5. Okay, I guess? But I would say this list is insufficient for three reasons.

    First, many of the things that you list – depravity/original sin; the deity, virgin birth of, atoning death, resurrection, and Second Coming of Christ, and salvation through Christ alone – are also believed by almost all mainline Protestants, as well as the Catholics and Orthodox. Which leaves “inerrancy of Scripture”, “separation from the world”, and “personal responsibility to overtly evangelize”. Which I actually would agree with, and leads me to my second point.

    Secondly, unfortunately (my old self would say; fortunately, I would say now) we are not just theological beings. We are social, cultural, and political animals as well. And your definition doesn’t touch anywhere near enough on this. Take “separation from the world” for example. What that means and how it is implemented is a very sociological question. And the Evangelical answer to that question is often not very consistent. It often doesn’t preclude their churches blatantly copying worldly organization methods and pop culture motifs that on second glance do not accurately model Christ’s teachings. All too often, it simply comes down to blessing (and enforcing) cultural conservative views of gender and sexuality.

    Third (which I guess is related to the second), if you were to ambush any given Evangelical pewsitter on a Sunday after church and ask them what an evangelical is and why they are one, odds are they won’t give the best theological checklist you gave us. They will list things that are much more generic, and probably much more cultural, than your definition. Which, I suspect, is where Mike B is headed with all this…

    • All of which is to say, when this Anderson person says Evangelicals should only be defined theologically and not culturally or politically, he’s blowing smoke up our rear ends.

      • Headless Unicorn Guy says

        And while Theologians parse their Theology letter-by-letter, pastors’ widows are still eating out of dumpsters.

      • thatotherjean says

        Admittedly, I”m not Christian, although I grew up in a thoroughly Christian-influenced world–the USA in the 1950’s–but how is it even possible for humans to grow up anywhere and not be influenced both culturally and politically? A fish may not recognize water, but s/he is still swimming in it.

    • In my experience, most pew sitters can give you a clearer answer for why they attend a specific church than why they belong to a particular denomination or category of Christian. And those reasons are often more personal than theological; I like the preacher, I like the music, I grew up here, the people are friendly, it is where my friends or family go. This is not to say they don’t have a certain set of beliefs, but many people really don’t know the difference between denominations. Many times I’ve had people tell me, at least among the Protestant branches, “There’s really no difference between Baptists or Methodists or Presbyterians.”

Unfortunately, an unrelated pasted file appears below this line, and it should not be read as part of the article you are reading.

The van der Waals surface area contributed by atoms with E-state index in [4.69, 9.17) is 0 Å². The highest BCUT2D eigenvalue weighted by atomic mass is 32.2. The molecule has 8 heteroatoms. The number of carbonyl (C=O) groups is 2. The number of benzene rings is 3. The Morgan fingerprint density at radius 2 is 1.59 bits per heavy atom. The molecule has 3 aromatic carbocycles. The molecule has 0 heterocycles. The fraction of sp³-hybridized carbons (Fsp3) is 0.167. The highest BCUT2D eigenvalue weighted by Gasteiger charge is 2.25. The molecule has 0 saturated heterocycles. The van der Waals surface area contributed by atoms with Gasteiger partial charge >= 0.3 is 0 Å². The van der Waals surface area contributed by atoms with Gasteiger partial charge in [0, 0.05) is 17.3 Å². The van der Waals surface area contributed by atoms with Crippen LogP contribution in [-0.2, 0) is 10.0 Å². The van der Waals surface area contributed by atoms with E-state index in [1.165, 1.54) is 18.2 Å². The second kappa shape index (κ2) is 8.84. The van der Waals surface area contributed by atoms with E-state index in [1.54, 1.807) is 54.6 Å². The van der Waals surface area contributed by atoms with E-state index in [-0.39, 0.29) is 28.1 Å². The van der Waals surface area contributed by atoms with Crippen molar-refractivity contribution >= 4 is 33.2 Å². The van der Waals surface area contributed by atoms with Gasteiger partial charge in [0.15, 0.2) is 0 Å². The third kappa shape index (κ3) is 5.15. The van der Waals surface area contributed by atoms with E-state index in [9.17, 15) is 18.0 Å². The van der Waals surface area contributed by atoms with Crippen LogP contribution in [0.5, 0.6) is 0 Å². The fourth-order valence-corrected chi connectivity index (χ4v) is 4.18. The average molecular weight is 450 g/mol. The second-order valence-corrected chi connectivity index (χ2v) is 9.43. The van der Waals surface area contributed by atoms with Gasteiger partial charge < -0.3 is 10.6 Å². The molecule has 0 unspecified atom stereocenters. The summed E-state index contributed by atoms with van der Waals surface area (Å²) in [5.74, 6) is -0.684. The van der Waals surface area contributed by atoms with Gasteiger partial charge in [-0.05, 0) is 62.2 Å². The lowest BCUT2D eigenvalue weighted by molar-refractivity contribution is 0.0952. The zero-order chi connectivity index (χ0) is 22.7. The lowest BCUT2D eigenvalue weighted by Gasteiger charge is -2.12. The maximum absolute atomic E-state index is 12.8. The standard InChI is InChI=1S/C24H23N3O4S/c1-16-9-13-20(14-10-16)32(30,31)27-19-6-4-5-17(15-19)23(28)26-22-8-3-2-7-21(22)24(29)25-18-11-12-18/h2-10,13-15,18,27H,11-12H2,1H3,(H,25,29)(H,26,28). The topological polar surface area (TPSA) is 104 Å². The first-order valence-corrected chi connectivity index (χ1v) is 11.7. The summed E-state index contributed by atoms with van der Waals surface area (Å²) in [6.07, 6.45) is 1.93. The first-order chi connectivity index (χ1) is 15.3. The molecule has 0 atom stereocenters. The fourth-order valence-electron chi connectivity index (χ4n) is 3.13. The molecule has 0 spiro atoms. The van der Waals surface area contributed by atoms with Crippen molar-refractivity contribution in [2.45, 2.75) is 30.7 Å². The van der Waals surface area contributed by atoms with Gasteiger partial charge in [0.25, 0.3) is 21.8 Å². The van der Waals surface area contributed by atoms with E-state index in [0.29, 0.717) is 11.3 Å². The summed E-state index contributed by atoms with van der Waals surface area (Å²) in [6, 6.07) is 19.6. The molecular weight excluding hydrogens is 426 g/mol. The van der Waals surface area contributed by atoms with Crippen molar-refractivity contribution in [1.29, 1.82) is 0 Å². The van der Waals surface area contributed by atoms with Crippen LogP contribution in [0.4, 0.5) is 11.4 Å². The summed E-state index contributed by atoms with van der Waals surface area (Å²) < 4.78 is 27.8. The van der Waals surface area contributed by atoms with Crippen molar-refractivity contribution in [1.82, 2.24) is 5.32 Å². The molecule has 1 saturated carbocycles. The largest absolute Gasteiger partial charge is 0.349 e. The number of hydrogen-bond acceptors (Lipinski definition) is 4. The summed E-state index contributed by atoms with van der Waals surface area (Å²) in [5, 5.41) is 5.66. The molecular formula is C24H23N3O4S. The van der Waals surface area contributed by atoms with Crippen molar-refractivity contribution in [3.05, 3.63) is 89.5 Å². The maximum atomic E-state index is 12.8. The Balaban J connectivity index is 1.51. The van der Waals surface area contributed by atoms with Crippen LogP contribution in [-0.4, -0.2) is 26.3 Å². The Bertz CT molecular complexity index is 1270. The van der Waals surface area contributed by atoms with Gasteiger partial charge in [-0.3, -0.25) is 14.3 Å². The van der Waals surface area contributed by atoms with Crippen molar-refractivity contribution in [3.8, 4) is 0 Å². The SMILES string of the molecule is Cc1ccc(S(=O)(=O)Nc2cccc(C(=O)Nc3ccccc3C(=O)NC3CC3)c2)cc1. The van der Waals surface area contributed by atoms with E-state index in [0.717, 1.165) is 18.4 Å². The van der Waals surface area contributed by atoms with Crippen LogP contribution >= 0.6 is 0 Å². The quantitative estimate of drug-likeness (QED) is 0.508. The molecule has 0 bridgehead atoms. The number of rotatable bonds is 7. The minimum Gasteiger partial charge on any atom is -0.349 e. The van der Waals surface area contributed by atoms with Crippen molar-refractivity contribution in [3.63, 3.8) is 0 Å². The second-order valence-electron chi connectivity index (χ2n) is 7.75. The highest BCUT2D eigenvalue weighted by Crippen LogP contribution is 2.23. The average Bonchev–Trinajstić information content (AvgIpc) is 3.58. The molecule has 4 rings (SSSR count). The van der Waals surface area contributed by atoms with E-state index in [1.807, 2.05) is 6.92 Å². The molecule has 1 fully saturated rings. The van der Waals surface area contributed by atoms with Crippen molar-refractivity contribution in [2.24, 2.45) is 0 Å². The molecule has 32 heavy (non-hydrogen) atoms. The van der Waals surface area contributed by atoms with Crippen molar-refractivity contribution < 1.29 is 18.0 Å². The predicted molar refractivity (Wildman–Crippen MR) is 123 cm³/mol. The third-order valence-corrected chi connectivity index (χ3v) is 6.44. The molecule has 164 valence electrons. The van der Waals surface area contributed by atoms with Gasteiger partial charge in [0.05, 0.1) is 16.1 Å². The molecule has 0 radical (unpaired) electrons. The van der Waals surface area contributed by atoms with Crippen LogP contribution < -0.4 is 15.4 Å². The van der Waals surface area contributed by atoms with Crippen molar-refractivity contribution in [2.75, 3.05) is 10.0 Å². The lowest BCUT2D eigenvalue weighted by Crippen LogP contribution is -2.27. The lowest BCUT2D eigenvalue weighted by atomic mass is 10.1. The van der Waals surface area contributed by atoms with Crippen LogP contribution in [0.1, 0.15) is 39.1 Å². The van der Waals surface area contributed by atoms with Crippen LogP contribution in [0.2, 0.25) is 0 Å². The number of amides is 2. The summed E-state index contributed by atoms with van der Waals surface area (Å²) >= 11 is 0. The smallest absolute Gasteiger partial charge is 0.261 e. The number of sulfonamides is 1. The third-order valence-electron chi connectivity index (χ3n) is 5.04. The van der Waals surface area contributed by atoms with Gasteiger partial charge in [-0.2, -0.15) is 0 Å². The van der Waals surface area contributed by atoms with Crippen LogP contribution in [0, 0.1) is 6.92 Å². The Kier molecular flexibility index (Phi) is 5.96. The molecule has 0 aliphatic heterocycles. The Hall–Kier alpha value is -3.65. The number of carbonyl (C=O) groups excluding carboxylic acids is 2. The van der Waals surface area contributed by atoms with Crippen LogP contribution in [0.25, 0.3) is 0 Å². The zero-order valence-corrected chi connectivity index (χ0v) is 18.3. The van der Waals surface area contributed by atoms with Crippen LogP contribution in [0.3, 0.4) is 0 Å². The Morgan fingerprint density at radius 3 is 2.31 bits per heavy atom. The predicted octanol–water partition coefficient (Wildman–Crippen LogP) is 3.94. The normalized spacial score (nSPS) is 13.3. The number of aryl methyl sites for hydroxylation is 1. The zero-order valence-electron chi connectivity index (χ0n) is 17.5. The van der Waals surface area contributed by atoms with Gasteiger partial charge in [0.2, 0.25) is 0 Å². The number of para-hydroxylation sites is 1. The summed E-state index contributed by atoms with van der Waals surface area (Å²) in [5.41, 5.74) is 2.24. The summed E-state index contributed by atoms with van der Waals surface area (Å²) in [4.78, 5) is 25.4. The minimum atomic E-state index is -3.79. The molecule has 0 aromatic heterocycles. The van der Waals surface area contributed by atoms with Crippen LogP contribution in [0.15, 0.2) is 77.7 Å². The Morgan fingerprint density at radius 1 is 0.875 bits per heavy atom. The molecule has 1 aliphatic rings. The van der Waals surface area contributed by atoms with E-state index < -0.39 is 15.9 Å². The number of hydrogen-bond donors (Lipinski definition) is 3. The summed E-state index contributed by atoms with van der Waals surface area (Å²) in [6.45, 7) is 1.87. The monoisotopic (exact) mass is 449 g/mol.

• Michael Bell says

      Actually, I was thinking theologically, so Seneca is on the right track. But then again, so are you in your questioning of his theological points.

      • Given the Great Reclassification of the mid 20th century, in which non-Fundamentalist Evangelicals were reclassified as mainline, and Fundamentalists and Pentecostals were jointly assigned the heading of Evangelical, a theological approach is problematic. It assumes theological coherency within the overall category.

        • Michael Bell says

          Most Evangelicals I know would reject that Reclassification. Rather they would say that the mid 20th Century reclassification was also to distinguish Evangelicals from Fundamentalists. One quipped (and I paraphrase): “the key defining question is what do you think of Billy Graham”.

          Seneca’s definition of separatism is much more of a Fundamentalist characteristic than an Evangelical one.

          • The early 20th century Fundamentalists were a subset of Evangelicals. Graham’s background was pure Fundamentalist. Where he differed from classic Fundamentalism was that lacked its bunker mentality. He was a big tent guy. This is how the Pentecostals got included. With the non-Fundamentalist Evangelicals abandoning the name (which is, incidentally, the more interesting phenomenon, in my opinion) the Graham crowd held it by default. This freed up “Fundamentalist” to be redefined as “those crazies over there, not nice people like us,” which is pretty much how it is used today. But that is the modern usage. To deny that Graham was Fundamentalist is at best an anachronism.

          • “the key defining question is what do you think of Billy Graham”.

            Taking that as accurate, it is interesting to see the swing back towards fundamentalism in general after Graham Sr’s passing.

            • Yep. Franklin would answer that very differently than the contemporaries of his father.

              • Jesus plays second fiddle to Trump these days in the Graham household. Which is what I basically told my dad when he asked me why I didn’t like Franklin.